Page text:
What you need to know
- A new report says Facebook relaxed rules about misinformation for conservative pages.
- News outlets and personalities were allowed to spread misinformation and had strikes removed.
- Employees say this was done to stop negative publicity and complaints about bias.
A new NBC News report says that Facebook relaxed misinformation policies and let pages spread fake news in order to avoid accusations of anti-conservative bias.
The report says that "according to internal discussions in the last six months", Facebook relaxed rules for conservative pages including " Breitbart, former Fox News personalities Diamond and Silk, the nonprofit media outlet PragerU and the pundit Charlie Kirk", not penalizing them for violating Facebook rules about misinformation.
The report further states that Facebook escalated more than 30 queries about misinformation since February, deleting strikes as a result:
The internal discussions are backed up by two former and two current Facebook employees, who anonymously told NBC that "they believed the company had become hypersensitive to conservative complaints, in some cases making special allowances for conservative pages to avoid negative publicity."
Two-thirds of escalations included conservative pages such as Breitbart, Donald Trump Jr, Eric Trump, and Gateway Pundit. There were also escalations (one each) for CNN, CBS, Yahoo, and the WHO.
A Facebook spokesperson "did not dispute the authenticity of the leaked materials" but said it didn't paint the full picture. One specific instance notes a Diamond and Silk post falsely accusing Democrats of trying to give Congress members a $25 billion raise as part of a COVID-19 stimulus package:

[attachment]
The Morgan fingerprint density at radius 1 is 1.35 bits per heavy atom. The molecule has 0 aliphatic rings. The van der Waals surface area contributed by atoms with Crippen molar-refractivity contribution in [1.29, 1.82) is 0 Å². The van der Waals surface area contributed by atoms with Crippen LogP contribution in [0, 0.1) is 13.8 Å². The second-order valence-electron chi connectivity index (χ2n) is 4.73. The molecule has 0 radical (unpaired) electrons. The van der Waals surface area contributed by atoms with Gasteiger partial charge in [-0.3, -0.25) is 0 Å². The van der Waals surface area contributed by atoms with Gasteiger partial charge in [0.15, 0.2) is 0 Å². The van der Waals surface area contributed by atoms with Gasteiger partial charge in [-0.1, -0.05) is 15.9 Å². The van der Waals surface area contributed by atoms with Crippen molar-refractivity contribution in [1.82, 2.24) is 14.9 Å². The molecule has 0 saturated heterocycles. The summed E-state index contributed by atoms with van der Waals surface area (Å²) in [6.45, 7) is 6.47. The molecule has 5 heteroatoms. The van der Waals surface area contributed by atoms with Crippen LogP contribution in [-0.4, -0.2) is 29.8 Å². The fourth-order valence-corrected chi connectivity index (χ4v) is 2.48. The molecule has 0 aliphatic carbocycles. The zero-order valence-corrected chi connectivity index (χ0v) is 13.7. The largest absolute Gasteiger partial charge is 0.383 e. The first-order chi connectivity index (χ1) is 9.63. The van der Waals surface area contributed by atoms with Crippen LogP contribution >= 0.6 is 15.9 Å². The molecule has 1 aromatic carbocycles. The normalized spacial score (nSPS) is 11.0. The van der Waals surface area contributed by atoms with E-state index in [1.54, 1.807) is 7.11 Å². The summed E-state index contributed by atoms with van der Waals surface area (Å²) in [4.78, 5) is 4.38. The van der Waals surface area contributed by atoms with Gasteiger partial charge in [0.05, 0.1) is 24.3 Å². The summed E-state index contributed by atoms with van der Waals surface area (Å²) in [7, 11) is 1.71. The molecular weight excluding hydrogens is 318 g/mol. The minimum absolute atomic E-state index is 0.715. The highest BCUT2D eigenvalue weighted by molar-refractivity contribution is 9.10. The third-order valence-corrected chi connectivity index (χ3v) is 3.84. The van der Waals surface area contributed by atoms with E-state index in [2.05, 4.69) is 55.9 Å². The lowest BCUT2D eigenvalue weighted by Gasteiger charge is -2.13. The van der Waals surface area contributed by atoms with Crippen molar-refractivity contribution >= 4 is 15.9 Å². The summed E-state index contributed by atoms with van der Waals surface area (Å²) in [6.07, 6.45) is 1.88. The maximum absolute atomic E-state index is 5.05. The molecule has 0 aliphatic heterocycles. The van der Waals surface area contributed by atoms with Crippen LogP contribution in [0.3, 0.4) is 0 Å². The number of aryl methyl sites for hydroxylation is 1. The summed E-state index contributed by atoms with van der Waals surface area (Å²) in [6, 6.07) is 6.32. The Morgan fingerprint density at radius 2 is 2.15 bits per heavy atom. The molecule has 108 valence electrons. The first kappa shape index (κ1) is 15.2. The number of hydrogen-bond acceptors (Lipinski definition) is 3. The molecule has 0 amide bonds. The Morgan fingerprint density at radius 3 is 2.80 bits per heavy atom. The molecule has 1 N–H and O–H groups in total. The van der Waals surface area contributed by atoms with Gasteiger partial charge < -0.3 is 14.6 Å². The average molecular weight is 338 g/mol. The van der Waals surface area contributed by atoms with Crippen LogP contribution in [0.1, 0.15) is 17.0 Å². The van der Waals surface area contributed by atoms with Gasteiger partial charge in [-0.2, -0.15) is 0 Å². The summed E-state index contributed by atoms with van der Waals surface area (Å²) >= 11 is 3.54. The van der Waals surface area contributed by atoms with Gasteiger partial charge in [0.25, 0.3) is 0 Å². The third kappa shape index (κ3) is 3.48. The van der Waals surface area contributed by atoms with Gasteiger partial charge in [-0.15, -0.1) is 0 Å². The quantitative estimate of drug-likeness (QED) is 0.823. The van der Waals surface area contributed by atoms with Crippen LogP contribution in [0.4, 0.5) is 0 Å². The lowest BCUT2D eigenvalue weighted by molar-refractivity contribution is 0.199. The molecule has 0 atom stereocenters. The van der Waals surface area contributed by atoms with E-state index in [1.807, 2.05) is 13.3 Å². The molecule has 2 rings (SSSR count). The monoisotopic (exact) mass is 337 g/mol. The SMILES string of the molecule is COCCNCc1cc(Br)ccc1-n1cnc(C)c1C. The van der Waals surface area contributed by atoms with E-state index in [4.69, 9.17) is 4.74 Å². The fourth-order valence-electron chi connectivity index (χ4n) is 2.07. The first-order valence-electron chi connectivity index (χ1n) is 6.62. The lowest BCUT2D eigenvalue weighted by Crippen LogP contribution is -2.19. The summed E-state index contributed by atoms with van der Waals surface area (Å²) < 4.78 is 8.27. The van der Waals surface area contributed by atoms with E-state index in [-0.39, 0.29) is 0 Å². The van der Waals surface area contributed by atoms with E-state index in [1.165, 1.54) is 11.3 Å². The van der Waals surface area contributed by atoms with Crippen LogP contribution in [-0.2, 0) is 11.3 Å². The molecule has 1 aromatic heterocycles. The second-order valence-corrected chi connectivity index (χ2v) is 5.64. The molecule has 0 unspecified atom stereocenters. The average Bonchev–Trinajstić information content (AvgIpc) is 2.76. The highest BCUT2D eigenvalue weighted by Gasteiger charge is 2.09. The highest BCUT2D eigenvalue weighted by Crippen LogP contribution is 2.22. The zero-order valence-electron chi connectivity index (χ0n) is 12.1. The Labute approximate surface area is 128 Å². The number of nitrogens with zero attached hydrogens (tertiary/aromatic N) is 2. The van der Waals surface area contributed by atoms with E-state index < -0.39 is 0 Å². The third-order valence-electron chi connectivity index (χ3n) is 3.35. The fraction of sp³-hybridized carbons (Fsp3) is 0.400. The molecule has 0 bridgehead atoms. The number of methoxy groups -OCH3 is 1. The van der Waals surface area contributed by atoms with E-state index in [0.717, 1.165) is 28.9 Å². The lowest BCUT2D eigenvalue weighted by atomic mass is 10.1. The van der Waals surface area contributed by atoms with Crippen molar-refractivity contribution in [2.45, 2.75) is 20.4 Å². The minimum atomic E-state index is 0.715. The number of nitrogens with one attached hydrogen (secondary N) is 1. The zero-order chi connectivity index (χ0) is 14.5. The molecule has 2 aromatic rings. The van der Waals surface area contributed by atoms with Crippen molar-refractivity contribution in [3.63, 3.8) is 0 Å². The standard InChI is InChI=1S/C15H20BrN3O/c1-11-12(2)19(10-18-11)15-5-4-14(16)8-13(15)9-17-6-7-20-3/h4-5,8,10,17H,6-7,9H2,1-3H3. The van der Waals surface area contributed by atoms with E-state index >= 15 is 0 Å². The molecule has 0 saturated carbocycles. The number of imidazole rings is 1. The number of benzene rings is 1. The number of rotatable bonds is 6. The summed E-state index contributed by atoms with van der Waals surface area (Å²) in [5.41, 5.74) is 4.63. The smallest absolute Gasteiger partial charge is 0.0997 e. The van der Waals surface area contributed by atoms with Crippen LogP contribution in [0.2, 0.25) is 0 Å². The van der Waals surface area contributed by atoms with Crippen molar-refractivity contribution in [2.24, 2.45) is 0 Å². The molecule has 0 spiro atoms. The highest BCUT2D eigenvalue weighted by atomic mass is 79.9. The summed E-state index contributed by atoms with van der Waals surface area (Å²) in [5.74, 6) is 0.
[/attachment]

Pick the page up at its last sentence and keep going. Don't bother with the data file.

The rating was appealed and downgraded, and the account had its "repeat offender" status removed. A "policy/leadership" employee at Facebook further stepped in and told teams to remove both strikes from the account. (It was Diamond and Silk's second such strike in 90 days)
The issue seems to have stoked a raging war within Facebook, as employees question why the company is trying to appease conservative outlets, even after research found no such bias:
The employee wrote on an internal message board:
The post was removed, the list of escalations was made private, and the employee fired.
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Stephen Warwick has written about Apple for five years at iMore and previously elsewhere. He covers all of iMore's latest breaking news regarding all of Apple's products and services, both hardware and software. Stephen has interviewed industry experts in a range of fields including finance, litigation, security, and more. He also specializes in curating and reviewing audio hardware and has experience beyond journalism in sound engineering, production, and design.
Before becoming a writer Stephen studied Ancient History at University and also worked at Apple for more than two years. Stephen is also a host on the iMore show, a weekly podcast recorded live that discusses the latest in breaking Apple news, as well as featuring fun trivia about all things Apple. Follow him on Twitter @stephenwarwick9